ADDE, pterygium and pinguecula are the most prevalent ocular surface disorders among salt workers. Salt pan workers exhibit more ocular surface changes compared to dry salt workers due to excessive exposure to sun and salt dust. Among the identified ocular surface changes, pterygium was found to be the most predominant. Salt dust has been observed as a major aetiological factor for pterygium along with ultraviolet radiation, which is a well-known cause. Hence, it is recommended that salt workers should wear a hat and protective goggles not only to protect from UV-rays but also salt dust and also advised to have regular ocular check-ups.

Declaration of patient consent

The authors certify that they have obtained all appropriate patient consent forms. In the form, the patient(s) has/have given his/her/their consent for his/her/their images and other clinical information to be reported in the journal. The patients understand that their names and initials will not be published and due efforts will be made to conceal their identity, but anonymity cannot be guaranteed.

Financial support and sponsorship

Nil.

Conflicts of interest

There are no conflicts of interest.



 
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2.
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Rozanova E, Heilig P, Godnic-Cvar L. The dry eye-A neglected organ in environmental and occupational medicine: An overview of known environmental and occupational non-traumatic effects on the eyes, Arh Hig Rada Toksikol 2006;60:205-15.  Back to cited text no. 4
    
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Lü P, Chen X-M. Prevalence and risk factors of pterygium. Int J Ophthalmol 2009;2:82-5.  Back to cited text no. 5
    
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Fillikowski J, Rzepiak M, Renke W. Health problems of deep sea fishermen. Bull Marit TropMed Gdynia 1998;49:45-51.  Back to cited text no. 7
    
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Lemp MA. Report of the National Eye Institute/Industry workshop on clinical trials in dry eyes. CLAO J 1995;21:221-32.  Back to cited text no. 8
    
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Bhatnagar KR, Sapovada A, Guptha D, Kumar P, Jasani H. Dry eye syndrome: A rising occupational hazard in tropical countries. Med J D Y Patil Univ 2014;7:13-8.  Back to cited text no. 9
    
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Gupta SK, Gupta V, Joshi S, Tandon R. Subclinically dry eyes in urban Delhi: A impact of air pollution? Ophthalmologica 2002;216:368-71.  Back to cited text no. 10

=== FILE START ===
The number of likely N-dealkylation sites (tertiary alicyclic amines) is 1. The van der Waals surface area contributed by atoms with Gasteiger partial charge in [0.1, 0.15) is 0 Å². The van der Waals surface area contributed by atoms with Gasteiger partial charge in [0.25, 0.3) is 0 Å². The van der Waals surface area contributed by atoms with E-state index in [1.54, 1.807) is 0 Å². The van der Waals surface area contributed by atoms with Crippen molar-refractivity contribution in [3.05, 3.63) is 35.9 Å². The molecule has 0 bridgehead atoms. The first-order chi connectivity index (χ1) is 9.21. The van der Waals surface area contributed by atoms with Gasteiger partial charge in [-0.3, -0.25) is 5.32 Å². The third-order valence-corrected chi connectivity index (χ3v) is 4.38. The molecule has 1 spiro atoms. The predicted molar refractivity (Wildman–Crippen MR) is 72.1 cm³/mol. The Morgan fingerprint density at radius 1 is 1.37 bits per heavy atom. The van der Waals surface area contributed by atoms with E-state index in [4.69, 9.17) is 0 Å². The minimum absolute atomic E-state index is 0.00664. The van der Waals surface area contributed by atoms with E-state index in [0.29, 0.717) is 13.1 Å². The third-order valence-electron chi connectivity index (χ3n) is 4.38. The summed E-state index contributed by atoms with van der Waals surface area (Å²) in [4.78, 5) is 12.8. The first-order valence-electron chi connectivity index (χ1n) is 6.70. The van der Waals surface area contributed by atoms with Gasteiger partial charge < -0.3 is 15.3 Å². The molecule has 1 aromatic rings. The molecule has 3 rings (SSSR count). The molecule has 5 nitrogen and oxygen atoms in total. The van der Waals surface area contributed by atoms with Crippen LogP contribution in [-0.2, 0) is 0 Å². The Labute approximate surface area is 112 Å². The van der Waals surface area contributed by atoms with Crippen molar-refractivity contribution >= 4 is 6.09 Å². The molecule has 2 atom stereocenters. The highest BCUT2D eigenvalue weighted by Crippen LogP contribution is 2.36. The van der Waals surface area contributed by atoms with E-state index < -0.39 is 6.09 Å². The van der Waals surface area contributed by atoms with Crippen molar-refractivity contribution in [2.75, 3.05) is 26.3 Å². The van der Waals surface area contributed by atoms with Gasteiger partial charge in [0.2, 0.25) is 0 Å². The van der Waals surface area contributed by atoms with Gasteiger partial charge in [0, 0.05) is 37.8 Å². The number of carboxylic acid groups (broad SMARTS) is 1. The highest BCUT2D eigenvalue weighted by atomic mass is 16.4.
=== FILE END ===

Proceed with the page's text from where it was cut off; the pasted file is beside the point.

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Lu P, Chen XM. Prevalence and risk factors of pterygium. Int J Ophthalmol 2009;2:82-5.  Back to cited text no. 11
    
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Nangia V, Jonas JB, Nair D, Nangia P, Saini N, Nangia P, Panda-Jonas S. Prevalence and associated factors for pterygium in rural agrarian central India. The central India eye and medical study. PLoS One 2013;8:e82439. doi: 10.1371/journal.pone. 0082439.  Back to cited text no. 12
    
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Marmamula S, Khanna RC, Gullapalli RN. Population based assessment of prevalence and risk factors for pterygium in south Indian state of Andhra Pradesh: The Andhra Pradesh Eye Disease Study (APEDS). Invest Ophthalmol Vis Sci 2013;54:5359-66.  Back to cited text no. 13
    
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Asokan R, Venkatasubbu RS, Velumuri L, Lingam V, George R. Prevalence and associated factors for pterygium and pinguecula in a South Indian population. Ophthalmic Physiol Opt 2012;32:39-44.  Back to cited text no. 14
    
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Mathur ML, Haldiya KR, Sachdev R, Saiyed HN. The risk of pterygium in salt workers. Int Ophthalmol 2005;26:43-7.  Back to cited text no. 15
    
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Moran DJ, Hollows FC. Pterygium and ultraviolet radiation: A positive correlation. Br J Ophthalmol 1984;68:343-6.  Back to cited text no. 16
    
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Saw S-M, Banerjee K, Tan D. Risk factors for the development of pterygium in Singapore: A hospital-based case-control study. Acta Ophthalmol Scand 2000;78:216-20.  Back to cited text no. 17
    
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Nolan TM, DiGirolamo N, Sachdev NH, Hampartzoumian T, Coroneo MT, Wakefield D. The role of ultraviolet irradiation and heparin-binding epidermal growth factor-like growth factor in the pathogenesis of pterygium. Am J Pathol 2003;162:567-74.  Back to cited text no. 18
    
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Rezvan F, Hashemi H, Emamian MH, Kheirkhah A, Shariati M, Khabazkhoob M, et al. The prevalence and determinants of pterygium and pinguecula in an urban population in Shahroud, Iran. Acta Med Iran 2012;50:689-96.  Back to cited text no. 20
    



 
 
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  [Table 1], [Table 2], [Table 3]